Cracking down on boy racers

THE menace of boy racers plague Suffolk towns as drivers use one way systems as deadly racetracks. Crime Correspondent Danielle Nuttall joined officers on Operation Klatch in Ipswich to watch the police crackdown in action.

THE menace of boy racers plague Suffolk towns as drivers use one way systems as deadly racetracks. Crime Correspondent Danielle Nuttall joined officers on Operation Klatch in Ipswich to watch the police crackdown in action.

THEY congregate in often heavily-modified cars outside warehouses in Commercial Road.

From there they chase each other at high-speed around the one-way streets past Fitness First, Cardinal Park and the Royal Mail sorting office.

The police assignment, which involved weeks of planning, was launched after officers received hundreds of complaints from members of the public and businesses in the area.

Friday night's operation involved two police motorcyclists pulling the culprits over into a police base, set up in the car park of Fitness First, where they underwent thorough checks by four examiners from the Vehicle Inspectorate.

Although the main problem involving the boy-racers is the erratic manner in which many drive, police hoped the vehicle checks would deter the gatherings and rally driving that take place almost every evening.

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The operation led to the immediate seizure of four cars considered unroadworthy, and six vehicles were banned from the road once they had been taken home or to a garage.

Out of the 22 cars that were pulled over for checks, police found a total of 73 defects – with only two cars being given a clean bill of health.

Officers served a total of five defect notices which result in a fine, 13 advice notices for problems such as tyres wearing low, and two tinting offences where cars had been illegally tinted.

Three of the car owners were also reported for summons – two for bad tyre conditions and one for failing to maintain brakes – and files will now be sent to the Crown Prosecution Service.

It is not the first time police in Suffolk have launched this type of operation to crackdown on boy racers. Other similar assignments have been held in towns across the country.

Operation Eleanor in Felixstowe ran throughout the summer to target boy racers speeding through the seaside town.

More than 25 letters were sent to drivers whose numbers were taken warning them their vehicles could be seized if their behaviour continued.

The message seemed to get across and the drivers who were contacted did not re-visit the seafront area.

In Newmarket, a similar clampdown got underway at the town's Rookery car park following complaints about the night-time menaces and boy racers were warned their cars could be confiscated.

Following the success of other operations in the county, young motorists began racing around the centre of Woodbridge from Market Hill, down to New Street and into the Thoroughfare.

Officers here issued a warning to the drivers that they faced £30 fixed penalty tickets if their music was too loud or they committed any other motoring offences.

In Sudbury, members of the town council decided to buy their own speed guns to carry out their own checks on known boy racer speeding hotspots.

Friday's operation in Ipswich, which was run by Pc Jayne Gardiner, town community beat officer, began at 8pm.

Speaking after a briefing at Ipswich Police Station Pc Gardiner said: "It's an ongoing problem. Subtle measures were tried first with some simple words of advice and the next stage from that has to be fixed penalty notices.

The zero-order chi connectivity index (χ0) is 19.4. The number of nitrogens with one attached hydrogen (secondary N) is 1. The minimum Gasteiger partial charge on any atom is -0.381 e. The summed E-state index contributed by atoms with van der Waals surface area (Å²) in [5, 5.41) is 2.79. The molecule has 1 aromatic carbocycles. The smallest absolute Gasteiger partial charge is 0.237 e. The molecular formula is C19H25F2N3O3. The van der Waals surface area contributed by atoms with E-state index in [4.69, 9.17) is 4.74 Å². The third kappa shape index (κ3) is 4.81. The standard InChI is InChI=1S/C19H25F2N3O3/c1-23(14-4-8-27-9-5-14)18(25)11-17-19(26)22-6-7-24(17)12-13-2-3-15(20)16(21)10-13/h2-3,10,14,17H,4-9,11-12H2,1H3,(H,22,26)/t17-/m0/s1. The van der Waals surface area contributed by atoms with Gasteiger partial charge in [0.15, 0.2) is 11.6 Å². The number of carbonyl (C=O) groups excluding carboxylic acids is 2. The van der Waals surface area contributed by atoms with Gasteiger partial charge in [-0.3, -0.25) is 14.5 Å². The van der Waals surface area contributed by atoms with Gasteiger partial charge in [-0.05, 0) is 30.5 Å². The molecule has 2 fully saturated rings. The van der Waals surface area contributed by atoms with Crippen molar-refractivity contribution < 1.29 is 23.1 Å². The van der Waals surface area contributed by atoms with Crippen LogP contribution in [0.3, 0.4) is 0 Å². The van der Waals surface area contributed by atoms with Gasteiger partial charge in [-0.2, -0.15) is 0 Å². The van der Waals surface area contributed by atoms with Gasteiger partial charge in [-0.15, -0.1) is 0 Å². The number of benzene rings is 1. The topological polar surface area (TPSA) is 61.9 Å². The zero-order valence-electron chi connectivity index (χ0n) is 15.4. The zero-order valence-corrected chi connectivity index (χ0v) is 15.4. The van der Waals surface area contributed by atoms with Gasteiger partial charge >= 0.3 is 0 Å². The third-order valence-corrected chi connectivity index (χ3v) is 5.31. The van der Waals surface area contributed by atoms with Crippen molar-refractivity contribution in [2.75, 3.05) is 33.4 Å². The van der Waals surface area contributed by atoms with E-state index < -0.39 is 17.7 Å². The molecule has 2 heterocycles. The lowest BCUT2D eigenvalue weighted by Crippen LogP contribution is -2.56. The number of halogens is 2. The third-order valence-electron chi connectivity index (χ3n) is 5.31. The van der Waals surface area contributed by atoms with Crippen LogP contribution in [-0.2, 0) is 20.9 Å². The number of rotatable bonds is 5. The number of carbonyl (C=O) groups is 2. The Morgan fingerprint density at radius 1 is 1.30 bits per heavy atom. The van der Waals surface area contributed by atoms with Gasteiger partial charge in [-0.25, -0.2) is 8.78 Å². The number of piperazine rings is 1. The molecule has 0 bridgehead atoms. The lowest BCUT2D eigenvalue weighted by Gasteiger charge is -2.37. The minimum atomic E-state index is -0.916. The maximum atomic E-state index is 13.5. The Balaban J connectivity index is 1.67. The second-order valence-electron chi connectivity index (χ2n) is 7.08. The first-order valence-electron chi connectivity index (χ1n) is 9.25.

"We have had a considerable number of complaints. The sorting office has expressed concern because their vehicles need to get into the area all hours of the day. They have workers overnight and it makes it dangerous for them some times to go in and out of the compound.

"The other worry is the considerable proximity to various drinking outlets and the pedestrians coming out of there.

"The manner of the driving is primarily the problem. Any vehicles driven in an anti social manner will be given warnings under section 59 of the Police Reform Act. If either the vehicle or the driver received warnings within the last 12 months, the vehicle will be seized there and then.

"The plan is when vehicles are stopped, they are given a thorough inspection to make sure they are roadworthy. They will be dealt with accordingly and any vehicles considered not road worthy will be seized there and then or restricted from being on the road until they pass."

The officers made their way to the Fitness First car park for 8.30pm, where several mini lanes were set up using cones, ready for each vehicle to be brought in and inspected.

The first car, a Ford Fiesta, arrived at 9.15pm and was shortly followed by a Peugeot 102 with tinted windows, both car owners emerging from the vehicles with sheepish expressions.

More followed and the operation, which was expected to last just over an hour because it was thought the drivers would warn each other to stay away from the area, continued until midnight.

Sgt Steve Brooks, who over saw the inspecting stage of the operation, said: "We issued prohibitions immediately so they couldn't go anywhere, or that they had to get it fixed within 24 hours.

"All we want to do is make sure the vehicles are roadworthy. We want to make life difficult for them down here because we get complaints every day. We would like them to moderate their behaviour."

Police have hailed the operation a success and are now planning to make it a regular event.

Pc Gardiner said: "We are very pleased because it has highlighted the problem. It's been an education process for those drivers. On the back of this we have made a decision to make it a regular occurrence."